To err is human!
So, perhaps forgiveness is more about taking care of yourself, getting things in perspective, and allowing the appreciation of the larger picture or more positive aspects of the situation. Getting the larger view and context is essential for the person who tends to be an intellectually predominant thinker, “left-brained.” Such a person is more apt to lose crucial details, perspective, and context needed for accuracy, relevance, the meaning of thoughts, biases, felt victimhood, prejudices, etc. If one has been the victim of another and is emotionally distraught and caught wanting revenge, retribution, or exoneration, a place to start is with forgiveness. Forgiving and accepting one’s human vulnerabilities and the same for the other may bring relief from an entrapping mind preoccupation and narrow, limiting, held perspective, as exampled by some of my guilt after my mother’s death.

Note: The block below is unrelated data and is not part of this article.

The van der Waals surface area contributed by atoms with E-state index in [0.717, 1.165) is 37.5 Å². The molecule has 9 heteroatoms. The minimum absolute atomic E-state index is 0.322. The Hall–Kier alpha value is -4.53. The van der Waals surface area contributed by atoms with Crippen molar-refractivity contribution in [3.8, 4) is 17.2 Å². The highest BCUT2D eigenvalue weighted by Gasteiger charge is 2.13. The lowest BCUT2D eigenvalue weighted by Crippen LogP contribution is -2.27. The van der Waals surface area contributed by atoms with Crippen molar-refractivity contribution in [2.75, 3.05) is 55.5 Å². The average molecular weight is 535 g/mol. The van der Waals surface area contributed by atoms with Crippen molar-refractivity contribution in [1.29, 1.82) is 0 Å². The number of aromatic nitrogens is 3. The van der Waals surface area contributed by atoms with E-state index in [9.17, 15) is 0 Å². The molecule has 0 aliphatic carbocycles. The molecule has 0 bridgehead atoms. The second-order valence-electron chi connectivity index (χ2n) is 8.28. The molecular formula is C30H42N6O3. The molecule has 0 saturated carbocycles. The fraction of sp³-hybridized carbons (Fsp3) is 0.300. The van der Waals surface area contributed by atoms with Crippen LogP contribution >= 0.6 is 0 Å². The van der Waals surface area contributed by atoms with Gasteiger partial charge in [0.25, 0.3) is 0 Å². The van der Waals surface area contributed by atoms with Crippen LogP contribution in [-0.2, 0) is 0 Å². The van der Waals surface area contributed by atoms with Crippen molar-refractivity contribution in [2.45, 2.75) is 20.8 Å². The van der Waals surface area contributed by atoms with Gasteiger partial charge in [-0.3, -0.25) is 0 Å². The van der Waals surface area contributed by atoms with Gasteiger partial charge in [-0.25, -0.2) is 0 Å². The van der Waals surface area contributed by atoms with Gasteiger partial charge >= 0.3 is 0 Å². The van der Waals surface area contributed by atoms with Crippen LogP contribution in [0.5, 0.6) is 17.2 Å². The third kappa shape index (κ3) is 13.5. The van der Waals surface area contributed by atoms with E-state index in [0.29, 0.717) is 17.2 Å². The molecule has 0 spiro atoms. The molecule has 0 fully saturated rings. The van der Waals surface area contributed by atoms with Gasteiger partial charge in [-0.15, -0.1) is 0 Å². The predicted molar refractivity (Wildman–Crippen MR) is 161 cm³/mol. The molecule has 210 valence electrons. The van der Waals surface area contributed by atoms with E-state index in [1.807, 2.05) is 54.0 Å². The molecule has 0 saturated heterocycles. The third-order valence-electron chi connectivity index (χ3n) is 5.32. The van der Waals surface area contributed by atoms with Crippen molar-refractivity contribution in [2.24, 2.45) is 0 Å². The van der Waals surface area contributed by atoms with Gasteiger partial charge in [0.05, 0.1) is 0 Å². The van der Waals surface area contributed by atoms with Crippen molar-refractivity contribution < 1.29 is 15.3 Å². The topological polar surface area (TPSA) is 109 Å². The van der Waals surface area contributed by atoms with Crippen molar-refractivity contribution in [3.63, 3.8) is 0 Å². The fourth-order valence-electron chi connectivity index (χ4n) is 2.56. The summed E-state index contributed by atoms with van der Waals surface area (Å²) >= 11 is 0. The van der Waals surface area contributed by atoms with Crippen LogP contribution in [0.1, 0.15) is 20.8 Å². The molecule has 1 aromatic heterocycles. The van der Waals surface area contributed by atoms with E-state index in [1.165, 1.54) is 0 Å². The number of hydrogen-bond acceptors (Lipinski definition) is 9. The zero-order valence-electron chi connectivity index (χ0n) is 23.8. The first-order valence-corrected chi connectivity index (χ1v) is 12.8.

The quotation from the English poet Alexander Pope, ‘To err is human, to forgive divine,’ gives credence to the idea that being human, fallible, and making mistakes, is inherent and part of being human. It is not only human and natural to make mistakes but also part of how the brain learns in a kind of trial-and-error-like process. It is like a ship on a voyage that must make many adjustments on its course to get to its destination.²